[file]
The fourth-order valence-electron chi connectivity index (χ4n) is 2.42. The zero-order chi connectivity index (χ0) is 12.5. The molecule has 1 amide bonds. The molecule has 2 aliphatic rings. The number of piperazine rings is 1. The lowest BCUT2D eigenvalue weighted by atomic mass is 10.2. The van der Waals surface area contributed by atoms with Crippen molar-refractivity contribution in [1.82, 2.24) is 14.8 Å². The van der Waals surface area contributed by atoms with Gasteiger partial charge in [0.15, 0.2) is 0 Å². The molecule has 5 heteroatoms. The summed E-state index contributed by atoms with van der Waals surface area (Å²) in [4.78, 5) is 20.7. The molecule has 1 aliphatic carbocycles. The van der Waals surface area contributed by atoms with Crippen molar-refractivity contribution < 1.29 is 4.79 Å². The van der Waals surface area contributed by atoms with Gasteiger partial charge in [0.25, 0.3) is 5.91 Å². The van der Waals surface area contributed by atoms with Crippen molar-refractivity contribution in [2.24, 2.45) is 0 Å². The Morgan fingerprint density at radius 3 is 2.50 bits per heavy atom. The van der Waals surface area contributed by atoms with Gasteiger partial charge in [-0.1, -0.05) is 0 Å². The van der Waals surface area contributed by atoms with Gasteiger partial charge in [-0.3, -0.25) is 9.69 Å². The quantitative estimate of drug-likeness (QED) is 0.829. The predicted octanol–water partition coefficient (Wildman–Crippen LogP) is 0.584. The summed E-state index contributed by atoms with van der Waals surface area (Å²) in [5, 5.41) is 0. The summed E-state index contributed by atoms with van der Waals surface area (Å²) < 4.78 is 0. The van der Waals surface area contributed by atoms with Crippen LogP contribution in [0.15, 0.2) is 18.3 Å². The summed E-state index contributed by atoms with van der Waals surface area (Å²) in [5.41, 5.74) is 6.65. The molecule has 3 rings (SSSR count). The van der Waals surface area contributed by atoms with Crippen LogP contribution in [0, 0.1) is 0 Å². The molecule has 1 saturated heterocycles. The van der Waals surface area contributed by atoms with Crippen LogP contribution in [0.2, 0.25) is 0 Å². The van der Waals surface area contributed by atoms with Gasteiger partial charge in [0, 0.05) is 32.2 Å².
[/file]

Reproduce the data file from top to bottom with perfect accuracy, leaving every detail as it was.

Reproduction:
The fourth-order valence-electron chi connectivity index (χ4n) is 2.42. The zero-order chi connectivity index (χ0) is 12.5. The molecule has 1 amide bonds. The molecule has 2 aliphatic rings. The number of piperazine rings is 1. The lowest BCUT2D eigenvalue weighted by atomic mass is 10.2. The van der Waals surface area contributed by atoms with Crippen molar-refractivity contribution in [1.82, 2.24) is 14.8 Å². The van der Waals surface area contributed by atoms with Gasteiger partial charge in [0.15, 0.2) is 0 Å². The molecule has 5 heteroatoms. The summed E-state index contributed by atoms with van der Waals surface area (Å²) in [4.78, 5) is 20.7. The molecule has 1 aliphatic carbocycles. The van der Waals surface area contributed by atoms with Crippen molar-refractivity contribution < 1.29 is 4.79 Å². The van der Waals surface area contributed by atoms with Gasteiger partial charge in [0.25, 0.3) is 5.91 Å². The van der Waals surface area contributed by atoms with Crippen molar-refractivity contribution in [2.24, 2.45) is 0 Å². The Morgan fingerprint density at radius 3 is 2.50 bits per heavy atom. The van der Waals surface area contributed by atoms with Gasteiger partial charge in [-0.1, -0.05) is 0 Å². The van der Waals surface area contributed by atoms with Gasteiger partial charge in [-0.3, -0.25) is 9.69 Å². The quantitative estimate of drug-likeness (QED) is 0.829. The predicted octanol–water partition coefficient (Wildman–Crippen LogP) is 0.584. The summed E-state index contributed by atoms with van der Waals surface area (Å²) in [5, 5.41) is 0. The summed E-state index contributed by atoms with van der Waals surface area (Å²) < 4.78 is 0. The van der Waals surface area contributed by atoms with Crippen LogP contribution in [0.15, 0.2) is 18.3 Å². The summed E-state index contributed by atoms with van der Waals surface area (Å²) in [5.41, 5.74) is 6.65. The molecule has 3 rings (SSSR count). The van der Waals surface area contributed by atoms with Crippen LogP contribution in [0, 0.1) is 0 Å². The molecule has 1 saturated heterocycles. The van der Waals surface area contributed by atoms with Crippen LogP contribution in [0.2, 0.25) is 0 Å². The van der Waals surface area contributed by atoms with Gasteiger partial charge in [0, 0.05) is 32.2 Å².